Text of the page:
Catawba County News
"Taking the Call" Can Help Slow Spread of COVID-19
Published: July 30, 2020
By Jennifer McCracken, Health Director
With the advent of caller ID and smartphones, screening and avoiding calls from people we don’t want to talk to – telemarketers and scammers, for example – is a lot easier than it used to be.
However, in the new era of contact tracing for COVID-19, we are asking folks to answer the call.
You could be called because your test was positive or because someone who tested positive said you’d been close to them and could be at risk. Either way, the information you share with contact tracers could be invaluable in keeping the people around you healthy and slowing the spread of COVID-19.
Close contacts can be someone in the household, workplace or community who have been within 6 feet of the affected individual for 15 or more minutes.
For the most part, people have been responsive to our contact tracing efforts; however, we have had some instances where people have not taken or returned our calls or have not been forthcoming with information about their close contacts. Some people who test positive for COVID may be reluctant to provide information about close contacts because they feel bad about the situation or are worried about what might happen next.
When a person tests positive, contact tracers reach out to the positive individual. We ask them questions to try and determine how they might have contracted COVID-19, as well as who might have been close contacts to them starting 48 hours prior to symptom development. We try to obtain those contacts’ names, phone numbers, email addresses and other information that will help us locate those individuals. We then reach out to those individuals to advise them on measures to prevent further spread, which can include monitoring for development of symptoms, testing advice, and information on quarantine and other measures. If we do not reach them directly, we leave a message asking them to call us back.
If you were to test positive, we understand you may want to be the one to tell your loved ones and we encourage that. However, we still need to reach out to your close contacts to determine their level of risk and their potential exposure to others.
Contact tracing is not about pointing fingers or casting blame, because in many (if not most) cases, COVID-19 is spreading before someone even knows they have it. It’s about helping identify people close to you who may become sick so they can take appropriate measures to protect their health and prevent further spread. That’s why we cannot stress enough how important it is to respond when you are contacted. By sharing close contacts, we are able to give valuable guidance and support to your family, friends and loved ones.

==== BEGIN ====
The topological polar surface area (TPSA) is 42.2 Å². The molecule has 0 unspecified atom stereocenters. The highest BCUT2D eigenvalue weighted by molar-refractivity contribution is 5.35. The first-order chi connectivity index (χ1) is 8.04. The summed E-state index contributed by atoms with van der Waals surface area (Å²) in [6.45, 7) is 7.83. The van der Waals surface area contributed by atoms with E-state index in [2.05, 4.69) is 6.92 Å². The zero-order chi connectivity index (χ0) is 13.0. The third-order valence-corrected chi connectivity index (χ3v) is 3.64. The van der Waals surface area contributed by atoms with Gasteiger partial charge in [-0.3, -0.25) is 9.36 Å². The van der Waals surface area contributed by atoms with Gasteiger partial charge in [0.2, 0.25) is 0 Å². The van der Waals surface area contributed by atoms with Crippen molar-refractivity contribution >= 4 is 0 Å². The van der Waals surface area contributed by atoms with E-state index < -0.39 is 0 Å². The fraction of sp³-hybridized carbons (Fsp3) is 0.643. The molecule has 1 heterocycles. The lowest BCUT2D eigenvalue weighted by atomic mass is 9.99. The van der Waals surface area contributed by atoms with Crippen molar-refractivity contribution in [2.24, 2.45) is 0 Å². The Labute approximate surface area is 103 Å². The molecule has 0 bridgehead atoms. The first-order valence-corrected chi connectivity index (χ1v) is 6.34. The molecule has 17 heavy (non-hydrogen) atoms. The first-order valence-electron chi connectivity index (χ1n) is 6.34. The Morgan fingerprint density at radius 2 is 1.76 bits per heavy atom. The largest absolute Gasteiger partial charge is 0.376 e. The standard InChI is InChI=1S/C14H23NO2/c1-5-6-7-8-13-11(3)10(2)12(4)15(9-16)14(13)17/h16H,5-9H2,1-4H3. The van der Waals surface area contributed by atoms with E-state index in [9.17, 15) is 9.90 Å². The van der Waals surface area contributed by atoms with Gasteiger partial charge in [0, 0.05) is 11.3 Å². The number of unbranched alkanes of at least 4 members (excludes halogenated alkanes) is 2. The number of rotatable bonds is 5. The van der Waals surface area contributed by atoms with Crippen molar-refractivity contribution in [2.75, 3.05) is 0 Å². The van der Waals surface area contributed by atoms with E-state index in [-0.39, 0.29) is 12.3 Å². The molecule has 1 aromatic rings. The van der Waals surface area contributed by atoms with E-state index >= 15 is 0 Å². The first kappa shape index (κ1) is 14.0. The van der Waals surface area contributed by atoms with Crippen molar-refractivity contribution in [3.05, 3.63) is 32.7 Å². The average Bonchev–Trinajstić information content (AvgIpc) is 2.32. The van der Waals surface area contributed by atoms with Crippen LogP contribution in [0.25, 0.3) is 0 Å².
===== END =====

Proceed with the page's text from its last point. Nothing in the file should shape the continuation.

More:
A few weeks ago, we shared a case study on a family gathering that ended up spreading COVID-19 to more than 40 individuals. In that case, our contact tracers began speaking with the first few positive individuals and quickly learned that there were potentially multiple cases from that one event. When we followed up with those additional cases, we discovered that there had been additional spread to neighbors, friends and workplaces.
Our contact tracing for this situation was successful because people willingly provided information that helped us identify close contacts. Their cooperation was extremely valuable, and we were able to let their friends and loved ones know about their potential exposure and educate them on quarantine measures, testing, and next steps to help protect their health and the health of others.
How do you know if you’re getting a call from a real contact tracer and not a scam?
We will usually ask:
- For your name and address.
- For your date of birth.
- For your whereabouts on certain dates, errands you ran, stores or businesses you visited, people you have come into contact with, your workplace, etc.
- Questions about your health and whether you’ve experienced any symptoms.
Our contact tracers will never:
- Ask for your Medicare, Medicaid or insurance policy number.
- Ask for your immigration status.
- Ask for your Social Security number.
- Ask for a financial account number or request payment.
- Tell you who among your contacts has tested positive for COVID-19.
- Threaten you.
- Ask you to fill out an online application to be a contact tracer, too.
If you are unsure if a call is legitimate, call Catawba County Public Health directly to verify. We can be reached on our COVID-19 hotline at (828) 465-9595.